Forum for Science, Industry and Business

Sponsored by:     3M 
Search our Site:

 

Additively manufactured rocket engine features an aerospike nozzle for microlaunchers

12.02.2020

Microlaunchers are an alternative to conventional launch vehicles. Able to carry payloads of up to 350 kilograms, these midsized transport systems are designed to launch small satellites into space. Researchers at the Fraunhofer Institute for Material and Beam Technology IWS in Dresden and TU Dresden’s aerospace experts developed an additively manufactured rocket engine with an aerospike nozzle for microlaunchers. The scaled metal prototype is expected to consume 30 percent less fuel than conventional engines. It will feature prominently at the Hannover Messe Preview on February 12 and in the showcase at booth C18 in hall 16 at the Hannover Messe from April 20 through 24, 2020.

The market for small satellites is sure to boom in the years ahead. The United Kingdom aims to build a spaceport in the north of Scotland, the first on European soil. The Federation of German Industries (BDI) has also endorsed the idea of a national space-port.


A design demonstrator for an additively manufactured aerospike nozzle.

© Fraunhofer IWS Dresden


This prototype of the aerospike engine has already been tested by the Dresden researchers on the test stand of the Institute of Aerospace Engineering of TU Dresden.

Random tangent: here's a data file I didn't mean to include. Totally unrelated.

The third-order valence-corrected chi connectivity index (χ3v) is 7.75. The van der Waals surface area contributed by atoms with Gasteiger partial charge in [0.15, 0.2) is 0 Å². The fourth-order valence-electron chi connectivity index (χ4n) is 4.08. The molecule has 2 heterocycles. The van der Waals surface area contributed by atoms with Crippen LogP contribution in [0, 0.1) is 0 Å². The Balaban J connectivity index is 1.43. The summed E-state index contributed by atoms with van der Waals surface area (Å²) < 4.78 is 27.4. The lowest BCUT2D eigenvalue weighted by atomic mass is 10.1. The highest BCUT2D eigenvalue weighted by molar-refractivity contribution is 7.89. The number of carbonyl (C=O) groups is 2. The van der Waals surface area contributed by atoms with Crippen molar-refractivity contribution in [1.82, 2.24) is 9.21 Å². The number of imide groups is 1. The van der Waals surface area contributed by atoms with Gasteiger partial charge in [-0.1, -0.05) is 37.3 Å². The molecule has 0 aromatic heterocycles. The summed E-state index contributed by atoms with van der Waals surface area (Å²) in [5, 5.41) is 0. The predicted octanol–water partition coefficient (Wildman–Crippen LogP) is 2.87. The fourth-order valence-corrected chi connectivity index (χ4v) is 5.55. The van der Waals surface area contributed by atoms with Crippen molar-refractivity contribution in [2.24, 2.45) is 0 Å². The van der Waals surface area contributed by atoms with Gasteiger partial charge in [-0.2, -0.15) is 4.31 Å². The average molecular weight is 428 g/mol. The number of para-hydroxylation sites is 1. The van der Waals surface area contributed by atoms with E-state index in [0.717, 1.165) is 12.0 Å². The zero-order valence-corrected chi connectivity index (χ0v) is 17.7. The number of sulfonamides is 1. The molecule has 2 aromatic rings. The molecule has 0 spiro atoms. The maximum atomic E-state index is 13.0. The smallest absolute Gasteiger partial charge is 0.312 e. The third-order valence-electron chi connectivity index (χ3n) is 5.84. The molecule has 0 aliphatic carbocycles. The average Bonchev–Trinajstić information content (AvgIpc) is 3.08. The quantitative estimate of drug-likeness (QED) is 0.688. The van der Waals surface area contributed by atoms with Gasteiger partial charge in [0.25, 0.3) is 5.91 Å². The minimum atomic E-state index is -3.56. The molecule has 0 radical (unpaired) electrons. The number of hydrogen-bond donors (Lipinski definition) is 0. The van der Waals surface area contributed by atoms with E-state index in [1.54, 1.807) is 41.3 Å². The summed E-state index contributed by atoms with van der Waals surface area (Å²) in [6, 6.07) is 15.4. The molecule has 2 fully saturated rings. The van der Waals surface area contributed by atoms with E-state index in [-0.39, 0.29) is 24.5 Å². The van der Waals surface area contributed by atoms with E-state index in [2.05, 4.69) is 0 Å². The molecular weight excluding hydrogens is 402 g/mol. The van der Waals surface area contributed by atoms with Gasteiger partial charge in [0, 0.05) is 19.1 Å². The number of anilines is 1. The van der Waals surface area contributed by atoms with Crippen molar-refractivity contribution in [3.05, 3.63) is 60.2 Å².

© Fraunhofer IWS Dresden

It is to serve as the pad for small-to-midsized launchers that haul research instruments and small satellites into space. These microlaunchers are engineered to carry a payload of up to 350 kilograms. Aerospike engines are an efficient means of powering these microlaunchers. They offer the welcome prospects of far less mass and far lower fuel consumption.

A research team from Fraunhofer IWS and TU Dresden's Institute of Aerospace Engineering developed, manufactured and tested an aerospike engine over the past two years. The German Federal Ministry of Education and Research (BMBF) funded the project.

What sets this aerospike engine apart from others is that its fuel injector, combustion chamber and nozzle are printed layer by layer in an additive manufacturing process called laser powder bed fusion (L-PBF). The nozzle consists of a spike-like center-body designed to accelerate combustion gases.

“The technology behind aerospike engines dates back to the 1960s. But our ability to produce engines as efficient as this is owed to the freedom brought by additive manu-facturing and its embedding in conventional process chains,” says Michael Müller, scientific assistant at the Additive Manufacturing Center Dresden (AMCD), which is jointly operated by Fraunhofer IWS and TU Dresden. Aerospike rocket engines promise fuel savings of around 30 percent over conventional rockets.

They are also more com-pact than conventional systems, which reduces the overall system’s mass. “Every gram saved is worth its weight in gold in space flight because less fuel has to be taken into orbit. The heavier the overall system, the lighter its payload has to be,” says Mirko Riede, group manager 3D manufacturing at Fraunhofer IWS and colleague of Michael Müller.

The aerospike nozzle developed by Fraunhofer IWS and TU Dresden better adapts to the changing pressure on the trip from Earth to orbit. This makes it more efficient, so it burns less fuel than conventional engines.

An additively manufactured nozzle with conformal cooling